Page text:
Feedback-mediated signal conversion promotes viral fitness

Proc Natl Acad Sci U S A. 2018 Sep 11;115(37):E8803-E8810. doi: 10.1073/pnas.1802905115. Epub 2018 Aug 27.


A fundamental signal-processing problem is how biological systems maintain phenotypic states (i.e., canalization) long after degradation of initial catalyst signals. For example, to efficiently replicate, herpesviruses (e.g., human cytomegalovirus, HCMV) rapidly counteract cell-mediated silencing using transactivators packaged in the tegument of the infecting virion particle. However, the activity of these tegument transactivators is inherently transient-they undergo immediate proteolysis but delayed synthesis-and how transient activation sustains lytic viral gene expression despite cell-mediated silencing is unclear. By constructing a two-color, conditional-feedback HCMV mutant, we find that positive feedback in HCMV's immediate-early 1 (IE1) protein is of sufficient strength to sustain HCMV lytic expression. Single-cell time-lapse imaging and mathematical modeling show that IE1 positive feedback converts transient transactivation signals from tegument pp71 proteins into sustained lytic expression, which is obligate for efficient viral replication, whereas attenuating feedback decreases fitness by promoting a reversible silenced state. Together, these results identify a regulatory mechanism enabling herpesviruses to sustain expression despite transient activation signals-akin to early electronic transistors-and expose a potential target for therapeutic intervention.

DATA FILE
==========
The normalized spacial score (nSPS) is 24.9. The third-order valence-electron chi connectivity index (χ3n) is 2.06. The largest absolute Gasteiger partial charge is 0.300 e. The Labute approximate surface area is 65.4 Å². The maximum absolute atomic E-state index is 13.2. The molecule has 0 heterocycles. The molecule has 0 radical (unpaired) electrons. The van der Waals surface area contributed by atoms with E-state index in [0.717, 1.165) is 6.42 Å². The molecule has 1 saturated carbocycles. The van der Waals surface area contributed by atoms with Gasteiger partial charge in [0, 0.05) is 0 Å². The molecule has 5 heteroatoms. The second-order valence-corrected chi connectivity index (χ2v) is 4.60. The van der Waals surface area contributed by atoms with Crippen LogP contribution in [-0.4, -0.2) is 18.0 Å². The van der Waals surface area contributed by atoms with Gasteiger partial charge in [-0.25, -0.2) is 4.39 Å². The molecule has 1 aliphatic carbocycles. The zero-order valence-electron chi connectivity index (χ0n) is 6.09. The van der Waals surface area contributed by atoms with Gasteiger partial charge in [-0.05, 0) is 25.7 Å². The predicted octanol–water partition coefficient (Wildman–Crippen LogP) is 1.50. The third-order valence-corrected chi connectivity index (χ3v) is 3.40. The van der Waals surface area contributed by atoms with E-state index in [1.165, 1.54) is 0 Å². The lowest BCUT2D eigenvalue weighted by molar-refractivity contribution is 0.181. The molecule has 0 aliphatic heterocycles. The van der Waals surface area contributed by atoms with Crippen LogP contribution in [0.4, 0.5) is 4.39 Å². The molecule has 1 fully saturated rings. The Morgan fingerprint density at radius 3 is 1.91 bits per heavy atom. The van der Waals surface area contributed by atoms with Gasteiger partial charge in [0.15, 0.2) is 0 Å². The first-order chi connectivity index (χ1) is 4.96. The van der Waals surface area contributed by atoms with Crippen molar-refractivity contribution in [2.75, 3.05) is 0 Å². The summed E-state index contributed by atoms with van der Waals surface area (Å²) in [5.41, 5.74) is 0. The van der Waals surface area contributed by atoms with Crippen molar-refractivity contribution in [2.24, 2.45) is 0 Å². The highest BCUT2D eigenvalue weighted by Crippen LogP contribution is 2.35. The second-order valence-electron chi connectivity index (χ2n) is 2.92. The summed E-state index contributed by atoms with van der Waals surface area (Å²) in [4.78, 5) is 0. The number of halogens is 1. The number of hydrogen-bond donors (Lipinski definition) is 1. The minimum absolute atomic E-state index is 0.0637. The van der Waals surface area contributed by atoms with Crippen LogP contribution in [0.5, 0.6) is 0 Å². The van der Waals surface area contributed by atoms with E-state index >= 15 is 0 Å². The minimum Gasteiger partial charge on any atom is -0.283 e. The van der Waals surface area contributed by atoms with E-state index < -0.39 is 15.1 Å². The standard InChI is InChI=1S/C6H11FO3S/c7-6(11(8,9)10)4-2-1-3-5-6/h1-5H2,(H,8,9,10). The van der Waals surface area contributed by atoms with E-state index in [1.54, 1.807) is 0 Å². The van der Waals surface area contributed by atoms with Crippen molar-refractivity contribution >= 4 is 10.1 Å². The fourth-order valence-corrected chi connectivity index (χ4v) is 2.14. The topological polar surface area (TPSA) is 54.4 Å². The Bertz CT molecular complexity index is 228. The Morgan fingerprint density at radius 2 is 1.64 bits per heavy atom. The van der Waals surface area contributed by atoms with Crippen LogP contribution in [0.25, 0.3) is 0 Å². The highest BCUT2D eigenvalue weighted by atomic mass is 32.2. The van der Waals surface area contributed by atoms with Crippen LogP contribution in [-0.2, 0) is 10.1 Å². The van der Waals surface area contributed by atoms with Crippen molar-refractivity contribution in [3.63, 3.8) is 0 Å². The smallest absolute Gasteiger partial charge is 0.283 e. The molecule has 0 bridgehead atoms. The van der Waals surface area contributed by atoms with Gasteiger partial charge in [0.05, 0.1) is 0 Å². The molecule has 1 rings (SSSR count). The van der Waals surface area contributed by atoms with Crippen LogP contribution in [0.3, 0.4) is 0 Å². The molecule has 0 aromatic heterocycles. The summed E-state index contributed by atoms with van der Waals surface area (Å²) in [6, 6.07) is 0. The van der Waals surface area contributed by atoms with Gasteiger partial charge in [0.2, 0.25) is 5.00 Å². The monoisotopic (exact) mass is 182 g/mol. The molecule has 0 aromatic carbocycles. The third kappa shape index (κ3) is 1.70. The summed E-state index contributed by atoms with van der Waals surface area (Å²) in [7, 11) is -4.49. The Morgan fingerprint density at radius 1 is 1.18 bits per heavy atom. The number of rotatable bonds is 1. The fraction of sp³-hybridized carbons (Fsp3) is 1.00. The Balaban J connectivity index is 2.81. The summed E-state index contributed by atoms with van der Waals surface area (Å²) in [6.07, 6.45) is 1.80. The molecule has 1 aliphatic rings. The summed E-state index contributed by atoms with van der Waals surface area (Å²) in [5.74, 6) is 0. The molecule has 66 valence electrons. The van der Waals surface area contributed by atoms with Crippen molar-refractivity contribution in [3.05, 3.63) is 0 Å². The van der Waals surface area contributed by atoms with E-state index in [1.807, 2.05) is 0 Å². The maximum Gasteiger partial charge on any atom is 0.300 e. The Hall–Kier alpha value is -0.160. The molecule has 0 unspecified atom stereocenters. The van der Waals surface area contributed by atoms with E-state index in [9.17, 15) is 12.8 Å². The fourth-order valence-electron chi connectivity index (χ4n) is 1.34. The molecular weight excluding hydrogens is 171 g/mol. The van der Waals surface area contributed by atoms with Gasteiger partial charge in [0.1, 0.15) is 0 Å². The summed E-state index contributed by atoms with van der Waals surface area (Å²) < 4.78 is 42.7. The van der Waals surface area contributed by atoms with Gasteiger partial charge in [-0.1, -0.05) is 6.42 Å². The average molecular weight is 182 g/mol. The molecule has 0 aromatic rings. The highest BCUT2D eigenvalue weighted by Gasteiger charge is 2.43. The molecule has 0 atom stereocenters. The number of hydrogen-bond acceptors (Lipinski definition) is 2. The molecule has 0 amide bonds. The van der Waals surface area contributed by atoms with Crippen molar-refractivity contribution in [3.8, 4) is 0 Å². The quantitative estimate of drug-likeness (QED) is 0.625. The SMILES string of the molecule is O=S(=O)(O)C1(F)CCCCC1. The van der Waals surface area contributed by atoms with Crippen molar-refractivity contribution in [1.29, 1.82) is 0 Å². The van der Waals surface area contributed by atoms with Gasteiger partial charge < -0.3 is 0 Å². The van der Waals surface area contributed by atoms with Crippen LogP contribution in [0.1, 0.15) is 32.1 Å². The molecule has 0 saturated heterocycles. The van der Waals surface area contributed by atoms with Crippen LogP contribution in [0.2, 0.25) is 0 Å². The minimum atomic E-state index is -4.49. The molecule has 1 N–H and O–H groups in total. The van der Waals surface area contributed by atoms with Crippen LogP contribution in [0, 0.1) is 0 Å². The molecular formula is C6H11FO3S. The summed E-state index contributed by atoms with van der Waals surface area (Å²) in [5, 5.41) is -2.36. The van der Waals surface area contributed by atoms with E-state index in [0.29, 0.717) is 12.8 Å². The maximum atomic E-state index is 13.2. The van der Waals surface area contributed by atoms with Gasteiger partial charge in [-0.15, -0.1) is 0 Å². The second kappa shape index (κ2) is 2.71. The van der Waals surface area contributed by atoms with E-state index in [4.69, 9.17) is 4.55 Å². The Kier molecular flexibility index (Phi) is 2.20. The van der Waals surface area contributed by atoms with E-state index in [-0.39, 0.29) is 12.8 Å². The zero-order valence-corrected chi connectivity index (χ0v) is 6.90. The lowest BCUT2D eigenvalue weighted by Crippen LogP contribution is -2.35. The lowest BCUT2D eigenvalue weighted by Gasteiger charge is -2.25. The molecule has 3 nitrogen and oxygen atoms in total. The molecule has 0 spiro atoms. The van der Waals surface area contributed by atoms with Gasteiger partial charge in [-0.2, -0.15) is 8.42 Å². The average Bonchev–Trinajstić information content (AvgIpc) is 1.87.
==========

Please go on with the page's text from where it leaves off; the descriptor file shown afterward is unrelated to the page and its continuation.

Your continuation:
Keywords: feedback circuitry; mathematical model; single-cell imaging; virus.

Publication types

  • Research Support, N.I.H., Extramural
  • Research Support, Non-U.S. Gov't

MeSH terms

  • Cell Line
  • Cells, Cultured
  • Cytomegalovirus / genetics*
  • Cytomegalovirus / physiology
  • Feedback, Physiological*
  • Gene Expression Regulation, Viral*
  • Host-Pathogen Interactions
  • Humans
  • Immediate-Early Proteins / genetics
  • Immediate-Early Proteins / metabolism
  • Microscopy, Fluorescence
  • Retinal Pigment Epithelium / cytology
  • Retinal Pigment Epithelium / virology
  • Time-Lapse Imaging / methods
  • Virus Replication / genetics*


  • IE1 protein, cytomegalovirus
  • Immediate-Early Proteins